IMBIZO Business Conference
South Africa, 5 May 2001
Sir Mark Moody-Stuart
It is a pleasure to be here to address the NAFCOC/SACOB Conference on behalf or Business Action for Sustainable Development and to be able to join in the celebration of the formation of a united South African Federated Chamber of Commerce. May I add my congratulations and best wishes to the united organisation? It was a great celebration last night, with that unique blend of South African spontaneity, creativity and energy.
In a way the initiative of Business Action for Sustainable Development is also a product of two organisations with similar aims but different scope and focus coming together to have a single front in relation to the Johannesburg Summit. The International Chamber of Commerce is a truly global organisation which has to represent the interests of businesses large and small, national and international on the full range of business related issues - from business support and trade negotiations, through Sustainable Development to assisting in arbitration. So you can see that the challenge of a membership diverse in size, scope and even sometimes objectives is not unique to South Africa. The ICC has I think shown that it can be successfully tackled. On the other hand the World Business Council for Sustainable Development is an organisation with some 150 member companies in thirty countries specifically concentrating on the challenges of Sustainable Development. Business Action for Sustainable Development was formed, initially by ICC and WBCSD, not as an organisation but as an initiative to forward the business contribution to WSSD. And many other business organisations, sectoral and regional, large and small are now using BASD as a tool to co-ordinate the business approach to Johannesburg.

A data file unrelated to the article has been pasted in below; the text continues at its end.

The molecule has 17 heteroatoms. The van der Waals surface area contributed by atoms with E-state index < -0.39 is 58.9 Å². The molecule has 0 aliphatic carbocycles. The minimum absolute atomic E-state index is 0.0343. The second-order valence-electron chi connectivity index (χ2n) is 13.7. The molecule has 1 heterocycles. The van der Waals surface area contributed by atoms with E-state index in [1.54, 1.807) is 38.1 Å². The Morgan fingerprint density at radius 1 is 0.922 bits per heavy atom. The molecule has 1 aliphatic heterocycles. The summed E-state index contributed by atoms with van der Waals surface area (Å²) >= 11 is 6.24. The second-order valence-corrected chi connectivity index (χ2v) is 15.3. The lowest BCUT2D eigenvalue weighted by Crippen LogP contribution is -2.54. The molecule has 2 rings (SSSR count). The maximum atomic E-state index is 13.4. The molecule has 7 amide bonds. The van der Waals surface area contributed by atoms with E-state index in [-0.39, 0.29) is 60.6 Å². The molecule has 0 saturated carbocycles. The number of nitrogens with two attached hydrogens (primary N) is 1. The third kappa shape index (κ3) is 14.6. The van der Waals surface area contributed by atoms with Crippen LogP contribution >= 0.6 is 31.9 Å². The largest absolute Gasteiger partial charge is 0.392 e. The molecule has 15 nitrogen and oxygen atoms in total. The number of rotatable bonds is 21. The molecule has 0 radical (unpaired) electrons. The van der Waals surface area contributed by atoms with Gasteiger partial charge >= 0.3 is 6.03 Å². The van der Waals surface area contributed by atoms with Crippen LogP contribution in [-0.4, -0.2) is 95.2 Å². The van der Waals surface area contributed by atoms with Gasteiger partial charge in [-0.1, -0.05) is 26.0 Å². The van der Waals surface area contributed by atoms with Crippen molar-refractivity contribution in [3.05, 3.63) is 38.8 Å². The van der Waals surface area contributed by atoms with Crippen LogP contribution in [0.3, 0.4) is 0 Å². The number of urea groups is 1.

A key part of the approach of global business to the WSSD is to work with the South African Business Co-ordination Forum, formed in South Africa for exactly the same purpose. I would like to say here that we in BASD have been enormously helped by the BCF - and again, although of course our scope and range is different, our aims are largely overlapping, so that co-operation is natural. I am delighted that Reuel Khoza is a member of the BASD Steering Committee, providing an essential link and South African view. BASD is here to assist the BCF also.
We have just had a two day meeting in Paris of some 130 representatives of business organisations from all around the world to identify some of the best examples of progress made by business in the field of Sustainable Development and to agree how to co-ordinate efforts towards Johannesburg. I would like to share with you some of the conclusions of that meeting.
During the last ten years business all around the world has come to realise that our contribution to the other two legs of sustainable development - the environment and society - is also essential. A major business with excellent economic performance which damages the environment will be punished in the market place. Equally if the activities of business are not seen to benefit society at large, not just their shareholders or customers, it becomes unsustainable in the long run. But a business, large or small, which is not economically sound, however good its environmental and social performance is, ceases to be a business and shortly thereafter ceases to exist.
We were fortunate to have at our meeting in Paris both Nitin Desai, the UN Under Secretary with specific responsibility for Johannesburg and also Emil Salim, who chairs the 10th UN Commission for Sustainable Development, which will play a key role in determining the agenda. We were able to get their views on the contribution expected of business.